Those who would damn the R-rated comedy as more evidence of the coarsening of America miss the point of films such as Wedding Crashers and The 40-Year-Old Virgin, which are essentially chick flicks masquerading as dick flicks. Both movies -- the former about two horndogs reluctantly settling down, the latter about a virgin reluctantly getting down -- bury within their vulgar exteriors mushy, conventional love stories. They use the word "fuck" as often as the word "the," but they can't help ditching the crudity for a four-letter word even the Family Media Guide would approve of: love (awwwwww).
R-rated comedies are a necessary evil, because they offer a more truthful version of their audience's everyday life; the 21-year-old is more likely to see himself (or herself, for that matter) reflected in the nasty, desperate shenanigans of Virgin than the beautiful, timeworn poetry of Pride & Prejudice. Someone you know is far more likely to go off on a rant about "cocks and ass and tits and butthole pleasures . . . and the Cincinnati bowties and the pussy-juice cocktail and the shit-stained balls" than proclaim his love on bended knee by insisting: "I would have to tell you, you have bewitched me body and soul, and I love and love and love you and never wish to be parted from you from this day forward."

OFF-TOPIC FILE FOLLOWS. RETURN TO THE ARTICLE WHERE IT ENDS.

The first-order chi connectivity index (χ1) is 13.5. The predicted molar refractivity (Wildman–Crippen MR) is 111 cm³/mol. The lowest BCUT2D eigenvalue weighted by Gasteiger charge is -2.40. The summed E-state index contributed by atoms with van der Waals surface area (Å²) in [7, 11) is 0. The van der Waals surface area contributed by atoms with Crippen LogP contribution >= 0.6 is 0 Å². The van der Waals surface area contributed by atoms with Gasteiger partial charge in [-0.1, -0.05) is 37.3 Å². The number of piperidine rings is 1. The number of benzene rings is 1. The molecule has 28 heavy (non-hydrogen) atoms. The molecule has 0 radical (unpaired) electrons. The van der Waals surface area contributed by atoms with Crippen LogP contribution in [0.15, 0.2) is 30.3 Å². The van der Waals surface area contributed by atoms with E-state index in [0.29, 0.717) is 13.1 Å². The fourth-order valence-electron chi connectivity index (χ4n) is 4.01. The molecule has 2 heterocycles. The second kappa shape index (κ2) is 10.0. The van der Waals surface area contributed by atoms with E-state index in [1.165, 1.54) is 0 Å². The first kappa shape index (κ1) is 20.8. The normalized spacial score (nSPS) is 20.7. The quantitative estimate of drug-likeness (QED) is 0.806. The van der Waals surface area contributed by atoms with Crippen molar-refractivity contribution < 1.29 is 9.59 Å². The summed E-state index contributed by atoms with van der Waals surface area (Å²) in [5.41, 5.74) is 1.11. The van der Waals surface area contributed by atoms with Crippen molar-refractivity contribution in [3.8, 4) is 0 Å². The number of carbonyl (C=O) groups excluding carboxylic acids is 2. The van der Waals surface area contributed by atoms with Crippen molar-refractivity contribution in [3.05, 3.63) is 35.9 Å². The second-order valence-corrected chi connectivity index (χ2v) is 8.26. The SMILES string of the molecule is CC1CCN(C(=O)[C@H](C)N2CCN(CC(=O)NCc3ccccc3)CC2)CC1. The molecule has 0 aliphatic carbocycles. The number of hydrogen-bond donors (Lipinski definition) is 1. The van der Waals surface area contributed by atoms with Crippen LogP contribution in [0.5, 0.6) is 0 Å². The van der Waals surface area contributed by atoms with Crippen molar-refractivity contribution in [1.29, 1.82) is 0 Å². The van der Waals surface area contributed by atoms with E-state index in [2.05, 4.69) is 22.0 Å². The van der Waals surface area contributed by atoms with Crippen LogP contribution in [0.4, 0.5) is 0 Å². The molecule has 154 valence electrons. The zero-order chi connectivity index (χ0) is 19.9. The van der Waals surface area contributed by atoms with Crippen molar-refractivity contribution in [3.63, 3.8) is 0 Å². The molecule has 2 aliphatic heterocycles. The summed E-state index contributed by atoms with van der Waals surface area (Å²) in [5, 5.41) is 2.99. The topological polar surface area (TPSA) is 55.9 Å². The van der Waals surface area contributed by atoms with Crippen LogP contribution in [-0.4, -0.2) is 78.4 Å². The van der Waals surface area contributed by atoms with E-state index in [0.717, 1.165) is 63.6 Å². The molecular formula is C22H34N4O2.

Fact is, the R loses money by cutting its target audience by half, but sometimes that's a risk worth taking. Richard Linklater's PG-13 Bad News Bears remake was gutless and irrelevant because it wanted so badly to say something, to tread the same debauched but illuminating territory as Terry Zwigoff's crude classic Bad Santa, but felt emasculated and self-censored by its rating. There's a reason National Lampoon's Animal House, Stripes, Caddyshack, and even the first American Pie endure: We speak in R-rated language, think R-rated thoughts, and express R-rated feelings. -- Robert Wilonsky
The War on Film: Iraq Hits the Big Screen